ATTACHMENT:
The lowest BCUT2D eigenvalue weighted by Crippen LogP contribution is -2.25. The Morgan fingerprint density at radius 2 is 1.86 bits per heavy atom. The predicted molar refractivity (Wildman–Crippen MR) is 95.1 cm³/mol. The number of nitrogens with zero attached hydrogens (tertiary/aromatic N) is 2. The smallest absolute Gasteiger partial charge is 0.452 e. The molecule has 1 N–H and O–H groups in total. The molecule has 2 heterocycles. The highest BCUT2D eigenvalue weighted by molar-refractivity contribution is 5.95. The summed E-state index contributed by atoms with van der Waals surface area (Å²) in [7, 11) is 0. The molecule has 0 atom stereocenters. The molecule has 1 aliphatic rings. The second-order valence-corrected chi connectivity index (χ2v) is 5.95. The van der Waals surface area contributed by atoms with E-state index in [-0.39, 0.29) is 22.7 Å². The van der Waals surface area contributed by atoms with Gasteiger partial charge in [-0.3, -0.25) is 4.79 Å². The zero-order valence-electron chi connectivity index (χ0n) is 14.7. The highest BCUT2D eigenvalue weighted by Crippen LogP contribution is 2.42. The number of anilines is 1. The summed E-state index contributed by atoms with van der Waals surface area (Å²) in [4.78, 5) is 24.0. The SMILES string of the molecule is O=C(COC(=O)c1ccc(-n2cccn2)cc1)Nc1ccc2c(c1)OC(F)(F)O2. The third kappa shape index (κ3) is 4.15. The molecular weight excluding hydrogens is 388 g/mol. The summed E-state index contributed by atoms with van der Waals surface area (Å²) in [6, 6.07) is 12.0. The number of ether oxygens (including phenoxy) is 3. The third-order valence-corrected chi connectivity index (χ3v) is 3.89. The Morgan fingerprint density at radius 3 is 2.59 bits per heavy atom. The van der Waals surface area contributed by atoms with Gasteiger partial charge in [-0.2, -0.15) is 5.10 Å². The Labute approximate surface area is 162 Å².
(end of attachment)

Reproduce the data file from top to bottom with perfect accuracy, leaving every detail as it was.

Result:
The lowest BCUT2D eigenvalue weighted by Crippen LogP contribution is -2.25. The Morgan fingerprint density at radius 2 is 1.86 bits per heavy atom. The predicted molar refractivity (Wildman–Crippen MR) is 95.1 cm³/mol. The number of nitrogens with zero attached hydrogens (tertiary/aromatic N) is 2. The smallest absolute Gasteiger partial charge is 0.452 e. The molecule has 1 N–H and O–H groups in total. The molecule has 2 heterocycles. The highest BCUT2D eigenvalue weighted by molar-refractivity contribution is 5.95. The summed E-state index contributed by atoms with van der Waals surface area (Å²) in [7, 11) is 0. The molecule has 0 atom stereocenters. The molecule has 1 aliphatic rings. The second-order valence-corrected chi connectivity index (χ2v) is 5.95. The van der Waals surface area contributed by atoms with E-state index in [-0.39, 0.29) is 22.7 Å². The van der Waals surface area contributed by atoms with Gasteiger partial charge in [-0.3, -0.25) is 4.79 Å². The zero-order valence-electron chi connectivity index (χ0n) is 14.7. The highest BCUT2D eigenvalue weighted by Crippen LogP contribution is 2.42. The number of anilines is 1. The summed E-state index contributed by atoms with van der Waals surface area (Å²) in [4.78, 5) is 24.0. The SMILES string of the molecule is O=C(COC(=O)c1ccc(-n2cccn2)cc1)Nc1ccc2c(c1)OC(F)(F)O2. The third kappa shape index (κ3) is 4.15. The molecular weight excluding hydrogens is 388 g/mol. The summed E-state index contributed by atoms with van der Waals surface area (Å²) in [6, 6.07) is 12.0. The number of ether oxygens (including phenoxy) is 3. The third-order valence-corrected chi connectivity index (χ3v) is 3.89. The Morgan fingerprint density at radius 3 is 2.59 bits per heavy atom. The van der Waals surface area contributed by atoms with Gasteiger partial charge in [-0.2, -0.15) is 5.10 Å². The Labute approximate surface area is 162 Å².